May 052013

imagesA few years ago when our granddaughter was attending kindergarten,  she was coming home every day with terrible rashes on her hands.  When her mother investigated as to the cause she found that each child was required to wash their hands several times throughout the day using antibacterial soap. Not only that, all parents in that school had been required to purchase large containers of Chlorox Wipes for the school as they were used so often by the teachers.

When I read that a  new government study from the Center For Disease Control revealed a sharp increase in food allergies and skin disorders such as eczema in the last few years (which basically  means that  1 in every 20 children will develop a food allergy and 1 in every 8 children will have a skin allergy), I immediately thought about my granddaughter’s reaction to the chemicals constantly put on her skin. My daughter had to fight to keep these chemicals off my granddaughter by providing non-toxic soap for her to use when she was required to wash her hands.

Another study published in JAMA suggested that foreign born children who move to live in the U.S. have a lower risk of allergic diseases.  However, the longer they live in the U.S., the greater their risk for these conditions becomes.

According to experts,  the rise in the skin and food allergy issues  include the “hygiene hypothesis” that allergies are tied to reduced exposure to pathogens, ( meaning our body’s ability to fight back has been weakened by too clean of an environment),   insufficient vitamin D,  and dietary factors.  Just in today’s news came a report about Triclosan, a popular antibacterial chemical that has been on the market for more than 40 years and found in everything from soap to body washes,  but recent studies raise concerns that it might be doing more harm than good.   The FDA actually states that it has no proven benefit in using it ~ just use plain soap and water.  The obsession we all have to use these anti-bacterial soaps could be just one more piece to the puzzle of why allergies, etc. are on the rise.

It does seem as though our modern living has something to do with this rise.  Our foods have become much more processed, we exercise less and spend more time indoors.  According to a study published in the journal Thorax, fast food fare is linked to an increased risk of asthma, eczema and rhinitis among kids and teens. The study also found that eating fruit could protect against these disorders among all age groups.  Eating fast food meals at least three times a week was linked to a 39% increased risk of severe asthma in teenagers and a 27% increased risk among children between ages six and seven. Fruit, on the other hand, seemed to have the opposite effect on asthma symptoms; three or more servings of fruit was associated with a 11% decrease in severe symptoms in teens and a 14% drop in severity of suffering in kids.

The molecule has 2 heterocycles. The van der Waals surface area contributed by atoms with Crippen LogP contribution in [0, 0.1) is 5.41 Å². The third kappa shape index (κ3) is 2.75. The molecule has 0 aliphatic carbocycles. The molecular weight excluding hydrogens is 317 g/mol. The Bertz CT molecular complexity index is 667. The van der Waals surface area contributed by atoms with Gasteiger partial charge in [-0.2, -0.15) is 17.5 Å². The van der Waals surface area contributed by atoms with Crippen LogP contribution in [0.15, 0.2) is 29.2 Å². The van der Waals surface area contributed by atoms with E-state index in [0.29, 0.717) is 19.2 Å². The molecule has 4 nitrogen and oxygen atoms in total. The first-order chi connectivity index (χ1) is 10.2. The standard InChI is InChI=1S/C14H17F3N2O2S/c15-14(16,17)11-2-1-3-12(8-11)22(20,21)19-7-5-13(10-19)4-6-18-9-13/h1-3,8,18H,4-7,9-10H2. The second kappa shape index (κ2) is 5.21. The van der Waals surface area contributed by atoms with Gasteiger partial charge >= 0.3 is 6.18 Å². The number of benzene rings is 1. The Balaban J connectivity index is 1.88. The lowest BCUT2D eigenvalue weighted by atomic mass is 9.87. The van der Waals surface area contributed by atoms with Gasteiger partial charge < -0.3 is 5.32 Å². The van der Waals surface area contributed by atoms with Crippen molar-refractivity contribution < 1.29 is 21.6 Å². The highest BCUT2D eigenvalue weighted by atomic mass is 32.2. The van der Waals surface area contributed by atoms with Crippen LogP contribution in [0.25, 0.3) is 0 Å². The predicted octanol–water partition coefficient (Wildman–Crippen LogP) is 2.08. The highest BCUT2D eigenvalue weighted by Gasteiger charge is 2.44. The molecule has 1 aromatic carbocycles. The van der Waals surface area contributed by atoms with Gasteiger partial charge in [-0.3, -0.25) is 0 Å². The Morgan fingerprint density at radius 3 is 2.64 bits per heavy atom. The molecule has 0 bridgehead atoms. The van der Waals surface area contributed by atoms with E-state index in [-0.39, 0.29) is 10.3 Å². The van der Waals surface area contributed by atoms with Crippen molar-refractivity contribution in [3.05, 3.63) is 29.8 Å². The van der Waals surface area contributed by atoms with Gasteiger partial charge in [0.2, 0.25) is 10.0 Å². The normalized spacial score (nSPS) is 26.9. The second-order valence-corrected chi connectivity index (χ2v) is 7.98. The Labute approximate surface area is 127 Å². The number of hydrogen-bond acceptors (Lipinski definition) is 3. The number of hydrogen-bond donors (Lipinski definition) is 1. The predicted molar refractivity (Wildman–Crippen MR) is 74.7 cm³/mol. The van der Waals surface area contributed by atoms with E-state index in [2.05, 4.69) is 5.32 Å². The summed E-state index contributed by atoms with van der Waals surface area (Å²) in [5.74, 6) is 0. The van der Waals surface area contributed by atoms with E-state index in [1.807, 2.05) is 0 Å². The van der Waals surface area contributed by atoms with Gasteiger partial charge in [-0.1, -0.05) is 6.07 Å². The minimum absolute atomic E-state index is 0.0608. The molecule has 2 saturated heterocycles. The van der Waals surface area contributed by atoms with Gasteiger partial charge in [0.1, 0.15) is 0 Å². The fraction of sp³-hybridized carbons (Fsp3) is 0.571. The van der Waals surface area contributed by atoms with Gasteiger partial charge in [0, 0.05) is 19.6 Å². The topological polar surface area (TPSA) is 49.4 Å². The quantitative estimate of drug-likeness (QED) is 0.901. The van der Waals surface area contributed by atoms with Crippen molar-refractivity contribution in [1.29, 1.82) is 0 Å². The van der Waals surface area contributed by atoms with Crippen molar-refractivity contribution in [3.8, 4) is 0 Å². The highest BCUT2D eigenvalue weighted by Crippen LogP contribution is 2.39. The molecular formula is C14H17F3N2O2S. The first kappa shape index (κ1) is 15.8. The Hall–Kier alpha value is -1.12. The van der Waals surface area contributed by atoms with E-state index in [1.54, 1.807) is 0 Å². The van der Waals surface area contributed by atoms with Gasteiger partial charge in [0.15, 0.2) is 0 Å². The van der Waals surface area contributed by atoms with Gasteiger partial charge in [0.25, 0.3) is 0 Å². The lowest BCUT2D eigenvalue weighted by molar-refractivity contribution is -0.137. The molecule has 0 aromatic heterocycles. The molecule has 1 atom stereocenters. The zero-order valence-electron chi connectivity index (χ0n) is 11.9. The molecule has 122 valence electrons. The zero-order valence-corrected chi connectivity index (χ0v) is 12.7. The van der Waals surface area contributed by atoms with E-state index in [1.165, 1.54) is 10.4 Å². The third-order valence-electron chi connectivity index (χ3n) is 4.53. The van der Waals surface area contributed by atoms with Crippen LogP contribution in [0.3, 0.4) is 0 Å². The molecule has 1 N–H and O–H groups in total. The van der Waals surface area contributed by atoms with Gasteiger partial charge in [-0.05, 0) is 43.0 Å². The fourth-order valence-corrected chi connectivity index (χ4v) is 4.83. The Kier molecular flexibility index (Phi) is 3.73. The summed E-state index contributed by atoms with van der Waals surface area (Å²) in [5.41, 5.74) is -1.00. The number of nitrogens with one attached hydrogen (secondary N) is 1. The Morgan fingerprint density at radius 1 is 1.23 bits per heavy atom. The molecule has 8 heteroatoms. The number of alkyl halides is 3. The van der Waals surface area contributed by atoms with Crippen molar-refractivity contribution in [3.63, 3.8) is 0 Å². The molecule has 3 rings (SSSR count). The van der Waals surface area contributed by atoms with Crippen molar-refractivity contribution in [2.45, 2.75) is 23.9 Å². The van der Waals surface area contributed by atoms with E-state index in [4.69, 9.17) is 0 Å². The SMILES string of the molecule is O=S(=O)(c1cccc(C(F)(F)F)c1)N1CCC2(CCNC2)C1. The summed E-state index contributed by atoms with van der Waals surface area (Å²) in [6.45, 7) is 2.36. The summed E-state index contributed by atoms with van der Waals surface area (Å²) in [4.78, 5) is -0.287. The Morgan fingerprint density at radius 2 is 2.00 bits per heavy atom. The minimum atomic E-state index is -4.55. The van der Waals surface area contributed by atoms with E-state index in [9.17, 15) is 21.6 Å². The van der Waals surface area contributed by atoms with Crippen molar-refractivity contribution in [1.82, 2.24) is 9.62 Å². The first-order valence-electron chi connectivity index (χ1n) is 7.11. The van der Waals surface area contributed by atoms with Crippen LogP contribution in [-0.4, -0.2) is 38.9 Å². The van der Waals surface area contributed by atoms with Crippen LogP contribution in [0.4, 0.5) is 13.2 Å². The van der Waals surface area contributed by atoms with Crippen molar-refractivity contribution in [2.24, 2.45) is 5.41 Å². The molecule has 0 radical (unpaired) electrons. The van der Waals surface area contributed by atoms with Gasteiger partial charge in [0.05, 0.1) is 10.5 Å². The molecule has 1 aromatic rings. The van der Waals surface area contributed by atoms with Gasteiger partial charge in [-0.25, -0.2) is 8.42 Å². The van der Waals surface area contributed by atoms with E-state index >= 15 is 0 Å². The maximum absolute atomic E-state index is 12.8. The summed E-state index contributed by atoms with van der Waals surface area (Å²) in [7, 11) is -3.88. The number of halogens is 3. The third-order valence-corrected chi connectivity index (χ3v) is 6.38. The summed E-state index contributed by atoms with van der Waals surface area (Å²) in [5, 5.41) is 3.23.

Dr. Doris Rapp, a board-certified pediatric allergist and specialist in environmental medicine, states, “One of the primary reasons for allergies in children, as in adults, is a poorly functioning immune system. If the immune system is inadequate, we can develop allergies and environmental illness. One way to strengthen the immune system so that your child is less prone to environmental illness or allergy is by using various nutrients.” A well known nutritionist, Barbara Lagoni, recommends nutrients beneficial to helping with allergies in this report. 
Taking the following preventative steps may be a great beginning in helping to curb this rise:
  • Avoiding fast food
  • increasing our intake of fruits for their beneficial antioxidant properties
  • including Vitamin D supplements with our daily vitamins
  • using less antibacterial soaps and chemicals that touch our skin
  • building up our immune systems with a healthy diet as well as supplements

Do you have allergies and skin problems with any members of your family?  What are your solutions?




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